Our latest blog features Sam and Veren from the Alternative Travelers – a couple who travel slowly on a budget while following a sustainable, vegan lifestyle. Their blog share their experiences as vegan travelers, hunting down vegan, vegetarian, and veg-friendly restaurants wherever they go.
So if you share their belief that food is a huge part of experiencing another culture, join them as they show how you can still absolutely experience that while eating only plants!
Sustainability and adopting a vegan lifestyle
We both came to veganism separately and for different reasons, but these days we are vegan for all the reasons: for animal and humanitarian ethics, for the environment, and for the health benefits.
We started learning about the tremendous impact that animal agriculture has on the environment only in the past few years. As we learned this, we became more and more interested in living a sustainable lifestyle in general. We realized that in many ways, we had already been living pretty sustainably since we live and travel on a budget – this keeps our consumption at a minimum. Of course, we’re far from perfect and are constantly learning new things about how to live and travel more sustainably. We share these lessons and tips on our blog as we learn!
What Alternative Travelers is all about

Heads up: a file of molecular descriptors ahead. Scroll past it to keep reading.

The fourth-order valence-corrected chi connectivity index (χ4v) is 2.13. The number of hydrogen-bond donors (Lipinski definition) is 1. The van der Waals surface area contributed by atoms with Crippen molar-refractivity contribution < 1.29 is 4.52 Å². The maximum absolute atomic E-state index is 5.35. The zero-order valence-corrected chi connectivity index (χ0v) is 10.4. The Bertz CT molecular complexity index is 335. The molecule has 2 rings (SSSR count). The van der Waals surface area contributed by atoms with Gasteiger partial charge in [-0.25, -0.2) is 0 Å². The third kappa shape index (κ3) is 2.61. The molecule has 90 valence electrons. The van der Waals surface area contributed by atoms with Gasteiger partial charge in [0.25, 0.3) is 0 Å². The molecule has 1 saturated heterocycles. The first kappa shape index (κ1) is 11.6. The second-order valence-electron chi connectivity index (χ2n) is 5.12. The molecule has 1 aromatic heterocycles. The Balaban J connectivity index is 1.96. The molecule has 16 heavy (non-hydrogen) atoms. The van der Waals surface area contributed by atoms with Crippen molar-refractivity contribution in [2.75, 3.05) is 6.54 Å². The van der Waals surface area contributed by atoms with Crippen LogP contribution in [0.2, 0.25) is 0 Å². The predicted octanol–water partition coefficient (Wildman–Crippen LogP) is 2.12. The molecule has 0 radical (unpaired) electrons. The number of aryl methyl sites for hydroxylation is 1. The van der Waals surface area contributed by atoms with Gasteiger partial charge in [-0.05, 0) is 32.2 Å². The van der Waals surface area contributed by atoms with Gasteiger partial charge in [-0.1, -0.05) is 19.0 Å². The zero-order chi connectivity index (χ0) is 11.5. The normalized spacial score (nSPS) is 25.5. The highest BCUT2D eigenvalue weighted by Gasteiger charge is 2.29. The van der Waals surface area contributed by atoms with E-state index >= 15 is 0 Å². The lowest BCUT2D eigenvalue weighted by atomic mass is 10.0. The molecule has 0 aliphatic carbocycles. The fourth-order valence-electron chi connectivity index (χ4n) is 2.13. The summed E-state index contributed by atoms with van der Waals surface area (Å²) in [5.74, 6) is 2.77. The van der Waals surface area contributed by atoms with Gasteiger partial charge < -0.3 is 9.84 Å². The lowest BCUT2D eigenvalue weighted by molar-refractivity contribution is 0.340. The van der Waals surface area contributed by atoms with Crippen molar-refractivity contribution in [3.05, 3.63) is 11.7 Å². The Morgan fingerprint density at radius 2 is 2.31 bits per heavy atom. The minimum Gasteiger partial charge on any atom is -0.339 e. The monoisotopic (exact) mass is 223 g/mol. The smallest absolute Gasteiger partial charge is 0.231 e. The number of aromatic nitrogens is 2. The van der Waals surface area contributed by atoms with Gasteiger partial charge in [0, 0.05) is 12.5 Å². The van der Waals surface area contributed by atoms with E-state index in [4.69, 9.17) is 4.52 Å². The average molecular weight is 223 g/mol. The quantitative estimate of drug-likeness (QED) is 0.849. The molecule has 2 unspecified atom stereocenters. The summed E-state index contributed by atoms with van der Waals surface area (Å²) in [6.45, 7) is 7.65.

We started Alternative Travelers on our first house sitting adventure. We had just left New York City to try out the house sitting lifestyle, and thought it’d be fun to chronicle with a blog. We spent 4 months house sitting in Salt Lake City, Utah (USA), writing about our time there.
Our first article to go somewhat viral was our Ultimate Vegan Guide to Salt Lake City. That was when we realized that there was a demand for well-written and informative posts about lesser known destinations. Many people also asked us how to house sit and/or travel as vegans, so we began to write about those topics as well. We want to show the naysayers that you can indeed travel as a vegan, on a budget, and have an amazing experience!
In the last year we have started writing more and more about sustainable travel – not causing harm to local communities, animals, and environments while traveling. Now that we are traveling full time, we come across these questions often in new places. On our blog, we share our experiences based on conversations we have with locals and other research we’ve done on how to minimize our impact.
Slow travel is the way to go
We are very passionate about slow travel and write about it quite a bit. Slow travel means literally slowing down your travel, and moving at a pace that allows you to take in a culture, rather than treating it like Disneyland. An apt analogy would be like eating fast food in your car in 5 minutes while traveling from point A to B vs going to your friends for dinner and helping prepare the meal, having glasses of wine, and long conversation afterwards.
Travel shouldn’t be just another product for conspicuous consumption.
Living and traveling in Europe, we met and saw so many people just visiting cities in a day or two. While we understand the desire (we did that a couple of times), we don’t find it to be rewarding at all. That may be enough time to see some of the main sights but not to get a feel for the culture. Also, it is much more difficult to fast travel in a sustainable way. Fast travel usually means more flights, less time to research responsible accommodation, and less time to learn how to respect local customs and needs.